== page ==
Evolution AB: the Swedish group that develops online casino games has lost 30% of its value after allegations of illegal gambling in banned countries and subject to US sanctions. An internal investigation has been opened.
Gap unveiled flat quarterly revenues compared to 2020 and 1% lower than 2019. The retailer is suffering from supply issues and estimates a $300 million sales shortfall. -24.9% this week
The upturn was brief for Braze, which went public on November 17. The US CRM software company, which counts Burger King and Etsy among its customers, dropped 20.7% in the past week
Doordash (-19.4%) soared after announcing the acquisition of Finnish Wolt and its entry into the European market. But the acquisition is expected to generate more losses, competition will be fierce.
Europe showed Thursday that its economy is strong, with November PMI indicators all exceeding economists' expectations. For the record, these surveys conducted by Markit take the pulse of purchasing managers from a wide range of companies, assuming that their inclination to spend or not is a very good leading economic indicator. France, Germany, the UK and the Eurozone in general all show strong PMI growth, which bodes well for the future. In the end this week, it was the U.S. data that weakened, especially October's durable goods orders which declined. On the employment front, however, the weekly numbers are still strong.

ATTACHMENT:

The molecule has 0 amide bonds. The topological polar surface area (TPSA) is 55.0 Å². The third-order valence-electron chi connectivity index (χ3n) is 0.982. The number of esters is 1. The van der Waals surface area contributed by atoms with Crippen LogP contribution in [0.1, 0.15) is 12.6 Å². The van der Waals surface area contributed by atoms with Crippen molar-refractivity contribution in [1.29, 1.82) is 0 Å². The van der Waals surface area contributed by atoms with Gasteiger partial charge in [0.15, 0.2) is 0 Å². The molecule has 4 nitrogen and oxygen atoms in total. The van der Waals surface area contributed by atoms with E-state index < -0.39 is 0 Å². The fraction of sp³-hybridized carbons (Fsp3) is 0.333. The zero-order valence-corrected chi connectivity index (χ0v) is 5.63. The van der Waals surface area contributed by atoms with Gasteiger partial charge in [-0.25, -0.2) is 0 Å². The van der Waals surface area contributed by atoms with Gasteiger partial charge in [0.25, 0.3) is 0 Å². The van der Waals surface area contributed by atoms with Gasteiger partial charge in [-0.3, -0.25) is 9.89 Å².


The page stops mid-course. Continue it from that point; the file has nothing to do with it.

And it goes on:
Everything could have been as good as it could have been, but for the return of the pandemic at the end of the week. The discovery of a variant that appeared in southern Africa, apparently very virulent, plunged the financial markets into consternation, as they thought they were pretty much done with Covid-19 restrictions. In addition to the collapse of oil, the fall of equity markets and the modest rise of gold, the biggest impact of this return of risk aversion is to be found in bond rates. In Friday's session alone, 10-year US government debt went from a yield of 1.63% to 1.53%, or 10 points. Over the same period, the Bund went from -0.25 to -0.32%, while the French OAT is trending back towards 0, around 0.05%. If the pandemic were to lead to new restrictions, central banks would surely have to slow down the reduction of their support, investors believe, which explains the easing on bond rates.